Know your audience and how they want to be engaged. There’s no one-size-fits-all approach here. Let your metrics guide how you outreach to your users.
- Within the cybersecurity industry, this is tough to get right. Security end-users tend to be sensitive about their privacy (rightfully so) and do not want to be bugged, especially by sales. I continue to see the industry evolve on the marketing/tracking/privacy front and it’s tough to know how to best engage an end-user. Beyond the different segments, I suspect the future of outbound marketing will be a less-is-more approach.
- On the no one-size-fits-all approach, take Intercom. Many end-users have reported hating the pop-up dialog, and find limited utility in the in-app notifications. However, when they have an issue, engaging with a human directly is nice. With NinjaJobs, it’s the exact opposite (as illustrated in my above example), where users want to be engaged and interacted with––after all, finding a job is stressful and it helps to know someone has your interests in mind. For each company, we take different approaches to engagement and it results in completely different, yet successful, outcomes.
Generate a few different marketing tracks, so you can make your communications specific. Consider marketing, product updates, operational, nurture for users slipping away, nurture for users who may be stuck.
- This is driven from my company experience, but also my own personal habits. Splitting up your outbound marketing by type ensures that if someone unsubscribes from one type of update, that they continue to get some form of notification from you. Of course, they could unsubscribe from all notifications, but the point here is to diversify your outbound channels around themes, so that you aren’t unnecessarily bugging your customers.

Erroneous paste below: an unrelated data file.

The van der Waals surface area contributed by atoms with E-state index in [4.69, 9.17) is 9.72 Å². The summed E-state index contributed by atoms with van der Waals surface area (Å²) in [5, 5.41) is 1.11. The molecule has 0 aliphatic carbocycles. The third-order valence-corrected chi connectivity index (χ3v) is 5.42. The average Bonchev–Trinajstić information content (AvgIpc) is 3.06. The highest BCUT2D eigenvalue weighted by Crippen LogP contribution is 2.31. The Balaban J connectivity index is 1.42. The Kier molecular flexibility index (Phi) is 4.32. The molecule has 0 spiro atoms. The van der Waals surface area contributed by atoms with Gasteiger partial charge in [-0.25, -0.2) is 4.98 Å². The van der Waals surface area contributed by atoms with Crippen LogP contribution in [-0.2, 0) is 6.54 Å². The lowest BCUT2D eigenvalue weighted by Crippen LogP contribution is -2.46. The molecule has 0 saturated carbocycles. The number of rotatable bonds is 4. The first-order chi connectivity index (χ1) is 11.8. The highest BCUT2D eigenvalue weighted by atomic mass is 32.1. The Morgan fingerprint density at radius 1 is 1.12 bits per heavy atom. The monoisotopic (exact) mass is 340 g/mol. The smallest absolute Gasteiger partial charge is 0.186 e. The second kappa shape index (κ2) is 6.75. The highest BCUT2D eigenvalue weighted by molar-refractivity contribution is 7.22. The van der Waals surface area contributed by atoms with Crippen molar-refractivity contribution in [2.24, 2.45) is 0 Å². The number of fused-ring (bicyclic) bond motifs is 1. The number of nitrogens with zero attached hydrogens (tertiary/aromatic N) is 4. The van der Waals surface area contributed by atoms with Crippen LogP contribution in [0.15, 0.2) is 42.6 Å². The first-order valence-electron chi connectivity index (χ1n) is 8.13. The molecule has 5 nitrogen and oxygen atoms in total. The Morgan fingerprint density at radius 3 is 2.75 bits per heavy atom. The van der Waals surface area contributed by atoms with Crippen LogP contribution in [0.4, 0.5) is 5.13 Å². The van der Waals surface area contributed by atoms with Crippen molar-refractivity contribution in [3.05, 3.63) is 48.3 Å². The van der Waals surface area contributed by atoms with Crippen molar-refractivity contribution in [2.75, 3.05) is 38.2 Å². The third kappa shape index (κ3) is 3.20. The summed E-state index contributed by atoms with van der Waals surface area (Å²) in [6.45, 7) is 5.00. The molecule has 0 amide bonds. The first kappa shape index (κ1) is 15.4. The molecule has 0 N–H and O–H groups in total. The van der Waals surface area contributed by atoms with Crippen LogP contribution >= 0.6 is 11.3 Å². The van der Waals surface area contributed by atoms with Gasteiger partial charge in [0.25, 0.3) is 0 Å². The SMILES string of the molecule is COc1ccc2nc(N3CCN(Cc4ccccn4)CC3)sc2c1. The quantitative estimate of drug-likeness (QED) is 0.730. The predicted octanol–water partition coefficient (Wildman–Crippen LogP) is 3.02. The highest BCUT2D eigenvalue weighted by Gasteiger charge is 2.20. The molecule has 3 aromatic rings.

Social media is not a set it and forget it tool. If you want to look relevant, you have to maintain your accounts and keep them fresh with content. Find strategic ways to automate some of this.
- I personally struggle with social media these days and the value it brings to a business. It feels like a necessary evil in which you need to participate, but it feels like 24-hour technical support.
- With PassiveTotal, we made some attempts to automate postings and create chat bots on Twitter and Facebook, but those never really took off. All our social media channels became just ways for users to reach us directly for support or question answering, and disseminating platform updates or research posts.
- With NinjaJobs, we get more benefit out of social media through automating the socialization of jobs posted within the platform. This effectively turns our social media presence into a running feed of jobs, but it’s a convenient way for our customers to interact with the platform and they seem to get value from it. Unfortunately, given the high-degree of phishing and spam, we find ourselves constantly appealing a ban in order to keep this functionality intact.
Build out a media plan every quarter that gives you enough content or fodder to keep going on a weekly or bi-weekly release basis. It could be a blog, feature announcement, podcast, webinar, whatever. Better to have a schedule of ideas than scramble after 3 weeks of silence.
- The notion of content creation sounds easy, but it’s hard to sustain, especially for years on end. Doing the prep-work before-hand ensures you always have something ready to post, promote or slot-in to keep your product in the spotlight.